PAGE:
The U.S. State Department has approved a potential foreign military sale of 32 F-35 fifth-generation fighters to Poland, the U.S. Defense Security Cooperation Agency (DSCA) announced on 11 September.
A press release said the DSCA has notified Congress of the proposed Foreign Military Sales (FMS), which is worth $6.5 billion and consists of 32 F-35 Joint Strike Fighter Conventional Take Off and Landing (CTOL) Aircraft and thirty-three (33) Pratt & Whitney F-135 Engines.
Also included are Electronic Warfare Systems; Command, Control, Communications, Computer, and Intelligence/Communications and associated equipment.
“The proposed sale will augment Poland’s operational aircraft inventory and enhance its air-to-air and air-to-ground self-defense capability. The Polish Air Force’s legacy MiG-29 and Su-22 fleet will be replaced with F-35s,” said DSCA, adding that “Poland will have no difficulty absorbing these aircraft into its armed forces.”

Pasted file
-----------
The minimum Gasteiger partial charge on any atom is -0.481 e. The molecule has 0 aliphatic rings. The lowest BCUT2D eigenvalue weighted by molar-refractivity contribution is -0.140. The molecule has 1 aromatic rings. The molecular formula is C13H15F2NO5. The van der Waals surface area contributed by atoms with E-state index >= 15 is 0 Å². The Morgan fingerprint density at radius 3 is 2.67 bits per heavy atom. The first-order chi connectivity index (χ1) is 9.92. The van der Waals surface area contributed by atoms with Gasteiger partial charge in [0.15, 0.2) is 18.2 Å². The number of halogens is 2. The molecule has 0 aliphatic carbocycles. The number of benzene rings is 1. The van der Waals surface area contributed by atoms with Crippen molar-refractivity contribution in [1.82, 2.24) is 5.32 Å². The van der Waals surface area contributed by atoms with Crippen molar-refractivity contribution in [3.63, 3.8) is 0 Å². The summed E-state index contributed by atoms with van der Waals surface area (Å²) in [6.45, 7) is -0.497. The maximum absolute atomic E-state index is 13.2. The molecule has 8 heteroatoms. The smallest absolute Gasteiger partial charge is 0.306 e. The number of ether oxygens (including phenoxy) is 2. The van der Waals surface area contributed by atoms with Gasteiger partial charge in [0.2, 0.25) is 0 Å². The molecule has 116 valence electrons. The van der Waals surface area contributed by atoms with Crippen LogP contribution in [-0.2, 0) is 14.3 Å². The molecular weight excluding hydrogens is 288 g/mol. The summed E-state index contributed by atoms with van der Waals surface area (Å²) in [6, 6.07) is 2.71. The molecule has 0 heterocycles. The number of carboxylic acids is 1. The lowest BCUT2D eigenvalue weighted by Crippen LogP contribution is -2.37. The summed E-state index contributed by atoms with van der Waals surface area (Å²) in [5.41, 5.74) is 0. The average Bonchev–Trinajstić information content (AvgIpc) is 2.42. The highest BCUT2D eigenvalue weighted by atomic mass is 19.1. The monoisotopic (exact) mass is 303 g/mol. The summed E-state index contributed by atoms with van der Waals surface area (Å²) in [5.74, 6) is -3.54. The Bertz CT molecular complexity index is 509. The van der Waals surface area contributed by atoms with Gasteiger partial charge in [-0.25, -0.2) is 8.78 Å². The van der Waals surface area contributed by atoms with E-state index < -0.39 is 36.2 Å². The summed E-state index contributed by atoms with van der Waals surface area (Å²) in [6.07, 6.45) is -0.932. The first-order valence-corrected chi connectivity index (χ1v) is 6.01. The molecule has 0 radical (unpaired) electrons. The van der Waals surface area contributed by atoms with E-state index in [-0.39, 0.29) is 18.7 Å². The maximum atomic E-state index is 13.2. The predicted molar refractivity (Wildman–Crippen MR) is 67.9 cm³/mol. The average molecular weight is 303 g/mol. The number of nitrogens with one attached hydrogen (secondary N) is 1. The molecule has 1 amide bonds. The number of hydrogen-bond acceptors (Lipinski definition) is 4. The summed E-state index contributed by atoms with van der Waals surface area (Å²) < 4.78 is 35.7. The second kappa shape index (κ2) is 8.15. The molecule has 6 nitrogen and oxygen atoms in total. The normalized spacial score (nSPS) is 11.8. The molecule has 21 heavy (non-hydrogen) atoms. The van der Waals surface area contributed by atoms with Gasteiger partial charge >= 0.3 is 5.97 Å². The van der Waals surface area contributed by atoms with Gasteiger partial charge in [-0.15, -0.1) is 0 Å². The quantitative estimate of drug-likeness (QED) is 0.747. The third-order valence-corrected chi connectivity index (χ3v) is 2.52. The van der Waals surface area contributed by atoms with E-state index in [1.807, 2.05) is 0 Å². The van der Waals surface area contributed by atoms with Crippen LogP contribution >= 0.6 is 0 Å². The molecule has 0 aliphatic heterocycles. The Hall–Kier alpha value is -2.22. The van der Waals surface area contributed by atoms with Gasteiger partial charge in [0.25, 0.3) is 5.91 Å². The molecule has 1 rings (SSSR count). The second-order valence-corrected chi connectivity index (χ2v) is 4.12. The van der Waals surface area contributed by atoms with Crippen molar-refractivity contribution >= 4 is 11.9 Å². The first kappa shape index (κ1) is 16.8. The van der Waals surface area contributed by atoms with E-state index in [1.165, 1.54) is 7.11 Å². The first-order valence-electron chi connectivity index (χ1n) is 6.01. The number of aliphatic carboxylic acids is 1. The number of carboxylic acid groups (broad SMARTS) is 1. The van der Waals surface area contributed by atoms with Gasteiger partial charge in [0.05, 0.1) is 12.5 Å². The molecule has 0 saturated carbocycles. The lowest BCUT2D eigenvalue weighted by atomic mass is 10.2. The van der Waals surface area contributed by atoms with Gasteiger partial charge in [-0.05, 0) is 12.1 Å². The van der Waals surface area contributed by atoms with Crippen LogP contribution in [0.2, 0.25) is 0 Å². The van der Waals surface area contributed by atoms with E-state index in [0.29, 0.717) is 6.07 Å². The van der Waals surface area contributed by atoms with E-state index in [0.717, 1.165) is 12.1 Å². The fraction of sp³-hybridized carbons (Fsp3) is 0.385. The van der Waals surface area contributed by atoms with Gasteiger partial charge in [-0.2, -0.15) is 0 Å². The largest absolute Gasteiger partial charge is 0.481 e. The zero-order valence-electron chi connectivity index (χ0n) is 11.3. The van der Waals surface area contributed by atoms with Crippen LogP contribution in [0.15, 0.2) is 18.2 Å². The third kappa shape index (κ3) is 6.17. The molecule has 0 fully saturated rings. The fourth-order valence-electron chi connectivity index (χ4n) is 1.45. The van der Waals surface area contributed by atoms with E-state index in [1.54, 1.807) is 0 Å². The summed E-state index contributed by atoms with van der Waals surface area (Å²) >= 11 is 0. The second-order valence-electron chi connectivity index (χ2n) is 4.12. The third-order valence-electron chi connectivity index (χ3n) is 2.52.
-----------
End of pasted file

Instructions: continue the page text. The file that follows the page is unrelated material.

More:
The proposed sale of this aircraft, systems and support will not alter the basic military balance in the region.
The prime contractors will be Lockheed Martin Aeronautics Company in Fort Worth, Texas; and Pratt &Whitney Military Engines in East Hartford, Connecticut.
The conventional takeoff and landing F-35A gives the U.S. Air Force and allies the power to dominate the skies – anytime, anywhere. The F-35A is an agile, versatile, high-performance, 9G-capable multirole fighter that combines stealth, sensor fusion and unprecedented situational awareness.
The F-35’s engine produces 43,000 lbs. of thrust and consists of a 3-stage fan, a 6-stage compressor, an annular combustor, a single stage high-pressure turbine and a 2-stage low-pressure turbine.
With nine countries involved in its development (United States, United Kingdom, Italy, Netherlands, Turkey, Canada, Denmark, Norway and Australia), the F-35 represents a new model of international cooperation, ensuring U.S. and coalition partner security well into the 21st century.
The F-35 also brings together strategic international partnerships, providing affordability by reducing redundant research and development and providing access to technology around the world. Along these lines, the F-35 will employ a variety of US and allied weapons.